University of Illinois part of $25 million software institute to enable discoveries in high-energy physics

Siv Schwink
9/4/2018

A data visualization from a simulation of the collision between two protons that will occur at the High-Luminosity Large Hadron Collider (HL-LHC). On average, up to 200 collisions will be visible in the collider's detectors at the same time. Shown here is a design for the Inner Tracker of the ATLAS detector, one of the hardware upgrades planned for the HL-LHC. Image courtesy of the ATLAS Experiment  2018 CERN
A data visualization from a simulation of the collision between two protons that will occur at the High-Luminosity Large Hadron Collider (HL-LHC). On average, up to 200 collisions will be visible in the collider's detectors at the same time. Shown here is a design for the Inner Tracker of the ATLAS detector, one of the hardware upgrades planned for the HL-LHC. Image courtesy of the ATLAS Experiment 2018 CERN
Today, the National Science Foundation (NSF) announced its launch of the Institute for Research and Innovation in Software for High-Energy Physics (IRIS-HEP). The $25 million software-focused institute will tackle the unprecedented torrent of data that will come from the high-luminosity running of the Large Hadron Collider (LHC), the world’s most powerful particle accelerator located at CERN near Geneva, Switzerland. The High-Luminosity LHC (HL-LHC) will provide scientists with a unique window into the subatomic world to search for new phenomena and to study the properties of the Higgs boson in great detail. The 2012 discovery at the LHC of the Higgs boson—a particle central to our fundamental theory of nature—led to the Nobel Prize in physics a year later and has provided scientists with a new tool for further discovery.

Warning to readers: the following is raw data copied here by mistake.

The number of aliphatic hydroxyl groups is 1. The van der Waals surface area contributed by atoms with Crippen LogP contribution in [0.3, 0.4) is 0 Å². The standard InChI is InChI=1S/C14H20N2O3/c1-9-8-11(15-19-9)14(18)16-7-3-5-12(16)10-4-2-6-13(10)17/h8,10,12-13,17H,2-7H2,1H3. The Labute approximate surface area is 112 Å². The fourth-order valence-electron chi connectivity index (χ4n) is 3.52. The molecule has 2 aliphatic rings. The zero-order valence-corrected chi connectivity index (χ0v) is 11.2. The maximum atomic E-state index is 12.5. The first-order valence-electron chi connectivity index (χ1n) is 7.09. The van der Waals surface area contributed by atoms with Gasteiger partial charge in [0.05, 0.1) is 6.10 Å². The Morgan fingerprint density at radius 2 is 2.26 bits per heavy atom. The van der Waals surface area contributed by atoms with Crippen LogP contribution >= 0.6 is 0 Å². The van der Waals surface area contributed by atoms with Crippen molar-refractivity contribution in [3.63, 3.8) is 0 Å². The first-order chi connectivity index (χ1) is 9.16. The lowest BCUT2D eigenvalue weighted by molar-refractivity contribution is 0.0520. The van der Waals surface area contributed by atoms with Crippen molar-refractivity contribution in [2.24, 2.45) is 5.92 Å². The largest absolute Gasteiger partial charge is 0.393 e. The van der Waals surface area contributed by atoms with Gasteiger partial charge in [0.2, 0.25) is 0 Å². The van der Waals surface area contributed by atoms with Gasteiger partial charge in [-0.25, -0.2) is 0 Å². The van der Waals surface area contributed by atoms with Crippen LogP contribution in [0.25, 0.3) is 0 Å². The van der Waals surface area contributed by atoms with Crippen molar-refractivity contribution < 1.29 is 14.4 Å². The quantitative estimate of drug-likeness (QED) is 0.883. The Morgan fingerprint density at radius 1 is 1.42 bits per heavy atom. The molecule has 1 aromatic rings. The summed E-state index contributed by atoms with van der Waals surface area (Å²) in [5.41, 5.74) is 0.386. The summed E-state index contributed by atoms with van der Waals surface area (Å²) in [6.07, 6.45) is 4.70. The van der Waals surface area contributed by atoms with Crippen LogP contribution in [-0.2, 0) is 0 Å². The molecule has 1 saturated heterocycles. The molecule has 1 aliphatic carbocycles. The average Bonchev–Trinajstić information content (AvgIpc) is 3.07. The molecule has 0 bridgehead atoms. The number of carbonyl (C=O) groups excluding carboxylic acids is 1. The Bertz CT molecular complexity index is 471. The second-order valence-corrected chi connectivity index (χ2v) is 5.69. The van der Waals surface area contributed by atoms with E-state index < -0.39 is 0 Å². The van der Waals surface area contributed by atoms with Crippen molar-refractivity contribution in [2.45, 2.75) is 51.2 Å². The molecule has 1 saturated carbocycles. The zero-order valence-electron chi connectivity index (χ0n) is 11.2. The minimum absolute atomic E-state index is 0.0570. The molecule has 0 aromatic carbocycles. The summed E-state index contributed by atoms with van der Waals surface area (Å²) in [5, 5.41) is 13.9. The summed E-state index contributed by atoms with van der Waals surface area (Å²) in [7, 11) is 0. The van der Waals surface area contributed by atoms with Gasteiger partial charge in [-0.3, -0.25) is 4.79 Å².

The HL-LHC will begin operations around 2026, continuing into the 2030s. It will produce more than 1 billion particle collisions every second, from which only a tiny fraction will reveal new science, because the phenomena that physicists want to study have a very low probability per collision of occurring. The HL-LHC’s tenfold increase in luminosity—a measure of the number of particle collisions occurring in a given amount of time—will enable physicists to study familiar processes at an unprecedented level of detail and observe rare new phenomena present in nature.